As Victoria’s Pride week goes virtual, the Pride society is taking the opportunity to share some local history.
In place of the memorial drag ball game, one of the week’s most popular events, Victoria Pride Society will air a documentary it has produced about the game’s history.
The 30-minute documentary, which will air July 1 at noon on the Victoria Pride Society’s YouTube channel, the same time the drag ball game would have taken place, tells the story of how a group of friends, many of whom were drag performers, started a tradition out of grief that is still going more than 25 years later.
“Basically, it was coming together as a community who were sort of reeling from all the community members lost to the AIDS epidemic,” said Scott Daly, communications co-ordinator for the society.
They wanted a day to forget about that reality, and to play a game.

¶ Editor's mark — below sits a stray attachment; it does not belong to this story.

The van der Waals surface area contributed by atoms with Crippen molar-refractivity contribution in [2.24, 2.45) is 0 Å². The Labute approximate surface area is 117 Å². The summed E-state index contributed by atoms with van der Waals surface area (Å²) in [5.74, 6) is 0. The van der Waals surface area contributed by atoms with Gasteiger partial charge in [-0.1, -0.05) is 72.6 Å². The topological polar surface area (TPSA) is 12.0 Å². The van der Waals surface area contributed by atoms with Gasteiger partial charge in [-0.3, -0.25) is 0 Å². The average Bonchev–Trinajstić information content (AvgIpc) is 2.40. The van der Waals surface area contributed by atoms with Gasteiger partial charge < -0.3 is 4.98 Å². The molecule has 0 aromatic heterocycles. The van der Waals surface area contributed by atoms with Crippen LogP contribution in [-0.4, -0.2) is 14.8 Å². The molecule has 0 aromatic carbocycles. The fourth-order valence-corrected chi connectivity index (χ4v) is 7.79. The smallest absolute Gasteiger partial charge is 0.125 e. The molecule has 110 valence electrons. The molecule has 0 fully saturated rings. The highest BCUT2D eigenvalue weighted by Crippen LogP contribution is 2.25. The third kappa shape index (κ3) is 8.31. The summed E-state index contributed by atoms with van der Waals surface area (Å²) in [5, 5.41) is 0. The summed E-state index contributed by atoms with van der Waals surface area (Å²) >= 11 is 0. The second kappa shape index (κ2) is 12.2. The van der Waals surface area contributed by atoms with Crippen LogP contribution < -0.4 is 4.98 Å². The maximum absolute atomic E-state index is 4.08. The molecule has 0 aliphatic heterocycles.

“They have returned to that game every year since,” the Pride society says on its website.
“Over time, more people have joined, and the gathering founded on resilience has also become a celebration of community.”
The ball game normally features players dressed in drag and brings out up to 1,000 spectators each year.
The society is going ahead with several other online events, including modified versions of the Big Gay Dog Walk on July 3 and the Pride Festival on July 5.
Participants can send in photos of their dogs dressed in their best Pride attire and a short video of their pets showing off their best tricks to be entered into a costume and trick competition. Photos and videos submitted for the event will air on the society’s YouTube channel.
The Pride festival is also moving online. The society has asked previous performers to submit recorded performances for a digital festival to be aired on YouTube.
One casualty of the pandemic is the parade, which will not take place in any form this year.
• For more more information, go to victoriapridesociety.org/events